Technology has the power to reduce the cost of service delivery for providers.
By Jimmy Ebong
The rural poverty challenge
KAMPALA - According to the latest National Household Survey (NHS, 2016-17), eight out of every ten Ugandans reside in rural areas.
Majority Ugandans in rural areas are engaged in agriculture, with fifty percent rural residents involved in agricultural activity.
On the other hand, the urban residents are majorly involved in trade and service sectors.
The national poverty estimates show that rural areas have a high incidence of poverty in comparison to urban areas.
Three out of every ten Ugandans are below the poverty line in rural areas.
If this rural-urban income inequality is addressed then Uganda should be on a steady path to alleviating poverty.
The question then is, what role can the financial sector play in addressing this challenge?
The financial inclusion divide
Findings from the 2018 Finscope survey show a wide divide between the rural and urban residents in access and usage of formal financial services.
Looking at savings; there are more urban residents accessing formal saving products than rural residents. Three out of every ten urban residents have access to formal savings compared to one out of every ten rural residents.
Rural residents thrive on informal saving mechanisms like the Village Savings and Credit Associations (VSLAs) and self-savings where they manage their own savings.
When it comes to access to formal credit the levels of access nationally are low where just one out of every ten Ugandans have access to formal credit.
Nevertheless, urban residents report higher levels of access to formal credit than rural residents.
Three out of every 100 rural residents have access to formal credit compared to seven out of every 100 residents in urban areas.
However, the predominant use of informal lending mechanisms in rural areas has rural areas registering lower levels of exclusion from the credit markets than urban areas.
Five out of every ten rural residents are excluded from the credit markets compared to six out of every ten residents in urban areas.
Bridging the financial inclusion divide
The financial sector can play a critical role in addressing the poverty challenge by providing the necessary financial resources to drive productivity and growth in the rural areas.
That is why it is critical to design policies and innovative solutions to bridge the financial inclusion divide between the rural and urban areas.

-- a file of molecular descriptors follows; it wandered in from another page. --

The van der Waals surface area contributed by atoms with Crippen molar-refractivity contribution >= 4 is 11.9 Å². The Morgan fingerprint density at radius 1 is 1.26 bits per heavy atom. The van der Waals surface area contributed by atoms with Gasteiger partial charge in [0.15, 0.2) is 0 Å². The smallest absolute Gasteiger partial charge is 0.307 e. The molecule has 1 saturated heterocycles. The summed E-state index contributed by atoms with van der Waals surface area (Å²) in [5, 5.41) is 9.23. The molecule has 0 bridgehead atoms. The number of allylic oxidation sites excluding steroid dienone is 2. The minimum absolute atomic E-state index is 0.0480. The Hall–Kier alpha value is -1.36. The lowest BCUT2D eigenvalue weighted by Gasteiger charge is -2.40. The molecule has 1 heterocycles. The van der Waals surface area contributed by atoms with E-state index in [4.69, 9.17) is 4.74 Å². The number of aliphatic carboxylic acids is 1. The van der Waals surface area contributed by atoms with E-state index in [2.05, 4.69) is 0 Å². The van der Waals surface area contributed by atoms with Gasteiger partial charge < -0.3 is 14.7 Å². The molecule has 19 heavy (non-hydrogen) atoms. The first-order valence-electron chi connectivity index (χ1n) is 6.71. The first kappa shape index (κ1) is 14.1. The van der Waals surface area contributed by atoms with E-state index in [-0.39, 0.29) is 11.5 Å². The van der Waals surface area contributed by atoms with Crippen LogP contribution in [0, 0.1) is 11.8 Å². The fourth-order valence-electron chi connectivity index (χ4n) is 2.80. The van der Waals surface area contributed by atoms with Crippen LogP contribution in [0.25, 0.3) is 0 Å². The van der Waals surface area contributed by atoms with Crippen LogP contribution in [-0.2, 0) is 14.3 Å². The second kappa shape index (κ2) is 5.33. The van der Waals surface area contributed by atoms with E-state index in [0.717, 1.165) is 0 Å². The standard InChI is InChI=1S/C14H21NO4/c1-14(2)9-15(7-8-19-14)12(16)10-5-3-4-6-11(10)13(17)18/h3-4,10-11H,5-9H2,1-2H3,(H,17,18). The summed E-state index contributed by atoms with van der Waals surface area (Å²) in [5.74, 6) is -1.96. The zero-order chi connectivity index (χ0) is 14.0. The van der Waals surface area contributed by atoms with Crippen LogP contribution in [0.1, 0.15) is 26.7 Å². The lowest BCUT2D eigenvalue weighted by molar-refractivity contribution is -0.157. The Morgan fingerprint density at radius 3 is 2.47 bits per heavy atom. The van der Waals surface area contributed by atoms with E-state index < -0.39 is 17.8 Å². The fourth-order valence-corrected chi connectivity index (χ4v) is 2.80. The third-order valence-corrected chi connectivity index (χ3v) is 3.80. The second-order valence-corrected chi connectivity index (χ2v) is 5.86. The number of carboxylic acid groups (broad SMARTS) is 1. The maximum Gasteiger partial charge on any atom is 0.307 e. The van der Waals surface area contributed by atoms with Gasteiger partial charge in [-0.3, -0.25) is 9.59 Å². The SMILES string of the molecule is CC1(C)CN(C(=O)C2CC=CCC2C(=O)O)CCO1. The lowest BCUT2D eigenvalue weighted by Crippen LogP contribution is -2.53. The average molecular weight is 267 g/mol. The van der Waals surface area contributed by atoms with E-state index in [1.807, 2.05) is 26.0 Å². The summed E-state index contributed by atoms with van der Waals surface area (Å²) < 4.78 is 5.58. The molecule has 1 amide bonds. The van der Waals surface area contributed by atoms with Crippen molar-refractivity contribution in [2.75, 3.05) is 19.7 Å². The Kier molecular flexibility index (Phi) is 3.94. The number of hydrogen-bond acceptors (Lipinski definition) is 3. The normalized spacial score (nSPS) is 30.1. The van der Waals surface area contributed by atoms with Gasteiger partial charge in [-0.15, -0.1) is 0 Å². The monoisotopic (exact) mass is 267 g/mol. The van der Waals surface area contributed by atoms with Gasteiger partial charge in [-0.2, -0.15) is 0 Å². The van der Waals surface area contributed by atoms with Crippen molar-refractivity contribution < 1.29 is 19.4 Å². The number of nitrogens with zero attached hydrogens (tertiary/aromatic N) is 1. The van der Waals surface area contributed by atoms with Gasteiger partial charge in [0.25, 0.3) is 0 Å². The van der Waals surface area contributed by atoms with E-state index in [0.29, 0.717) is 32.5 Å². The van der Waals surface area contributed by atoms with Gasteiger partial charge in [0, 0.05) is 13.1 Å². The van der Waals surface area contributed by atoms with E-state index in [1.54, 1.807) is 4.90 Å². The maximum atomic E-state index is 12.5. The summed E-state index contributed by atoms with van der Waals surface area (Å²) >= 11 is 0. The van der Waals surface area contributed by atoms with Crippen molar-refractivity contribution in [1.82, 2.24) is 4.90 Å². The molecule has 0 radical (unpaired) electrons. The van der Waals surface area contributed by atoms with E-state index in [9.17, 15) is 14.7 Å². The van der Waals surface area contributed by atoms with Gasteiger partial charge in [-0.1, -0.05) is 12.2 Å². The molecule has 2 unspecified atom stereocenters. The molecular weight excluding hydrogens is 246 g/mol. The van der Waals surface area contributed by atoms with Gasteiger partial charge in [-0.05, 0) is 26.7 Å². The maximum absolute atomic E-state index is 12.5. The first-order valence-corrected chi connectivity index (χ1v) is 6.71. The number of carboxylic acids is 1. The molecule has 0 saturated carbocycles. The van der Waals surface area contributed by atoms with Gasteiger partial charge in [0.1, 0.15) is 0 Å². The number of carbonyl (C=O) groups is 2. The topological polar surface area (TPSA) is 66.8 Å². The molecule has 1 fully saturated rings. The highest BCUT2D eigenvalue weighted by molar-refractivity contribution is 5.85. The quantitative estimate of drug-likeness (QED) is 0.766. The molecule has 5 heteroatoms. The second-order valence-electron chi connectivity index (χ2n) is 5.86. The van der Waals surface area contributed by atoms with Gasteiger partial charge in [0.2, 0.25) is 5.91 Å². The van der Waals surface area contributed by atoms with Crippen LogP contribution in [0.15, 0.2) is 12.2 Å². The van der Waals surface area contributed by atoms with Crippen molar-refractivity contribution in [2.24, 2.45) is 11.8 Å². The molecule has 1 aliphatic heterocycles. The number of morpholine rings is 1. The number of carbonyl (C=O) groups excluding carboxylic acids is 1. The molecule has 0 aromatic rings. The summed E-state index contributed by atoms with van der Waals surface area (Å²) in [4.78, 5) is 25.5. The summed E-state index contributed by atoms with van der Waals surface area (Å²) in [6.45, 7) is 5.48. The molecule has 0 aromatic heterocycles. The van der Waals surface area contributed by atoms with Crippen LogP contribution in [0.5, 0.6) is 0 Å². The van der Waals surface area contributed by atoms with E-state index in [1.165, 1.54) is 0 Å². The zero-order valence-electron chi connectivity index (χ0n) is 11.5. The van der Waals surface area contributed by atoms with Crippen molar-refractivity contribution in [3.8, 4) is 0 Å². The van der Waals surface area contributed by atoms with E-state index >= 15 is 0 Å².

First and foremost, there is need to identify the main drivers of the financial inclusion divide.
The findings from the 2018 FinScope Survey identify the main barriers to access and usage of formal financial services as; low levels of incomes, poor levels of proximity to formal financial institutions and low levels of awareness and understanding of formal financial products.
From a policy and regulatory perspective three things can be done to address these challenges. First, reducing cost of financial service delivery.
For example, the government can facilitate and promote an industry-wide shared cash-in, cash-out networks that not only lower operating costs but also bring financial services closer to the consumers in rural areas.
This could be via policies that incentivize agent density in underserved areas, as well as public-private partnerships that look at increasing agent profitability in rural areas.
Second, utilising technological innovations to effectively address issues of account opening, customer verification, and the delivery of savings, credit and insurance products over digital channels.
Technology has the power to reduce the cost of service delivery for providers while increasing the ubiquity of financial products to customers, at affordable price-points.
Digital financial services therefore not only promise increased access but also usage of formal financial services by the poor.
Third, to increase the introduction of new game changing solutions by financial institutions the government needs to put in place policies, laws and regulations that allow for new business models and approaches to financial delivery.
Innovative regulatory approaches like regulatory sandboxes, where startups are allowed to conduct live experiments in a controlled environment, have demonstrated success in developed markets.
Regulators, can therefore play a big role in being financial inclusion catalysts.
With 80% of the country located in rural areas, the private sector needs to take a proactive role in serving this large addressable market. Urban markets are becoming extremely competitive and private sector players need to develop solutions that speak to the needs of not only the rural populace but the rural poor in particular.
Product development approaches like human-centered design, can help financial institutions develop appropriate, affordable and relevant products targeted to this market.
Financial Sector Deepening Uganda (FSDU) is committed to addressing this urban-rural financial inclusion divide by making financial markets work for the poor.
FSDU works to address financial market inefficiencies with the end goal of increasing access and usage of financial services by the poor.
Jimmy Ebong is a research specialist with the FSD Uganda. The article was co-written by Joseph Lutwama, the Policy, legal and regulatory specialists of FSD Uganda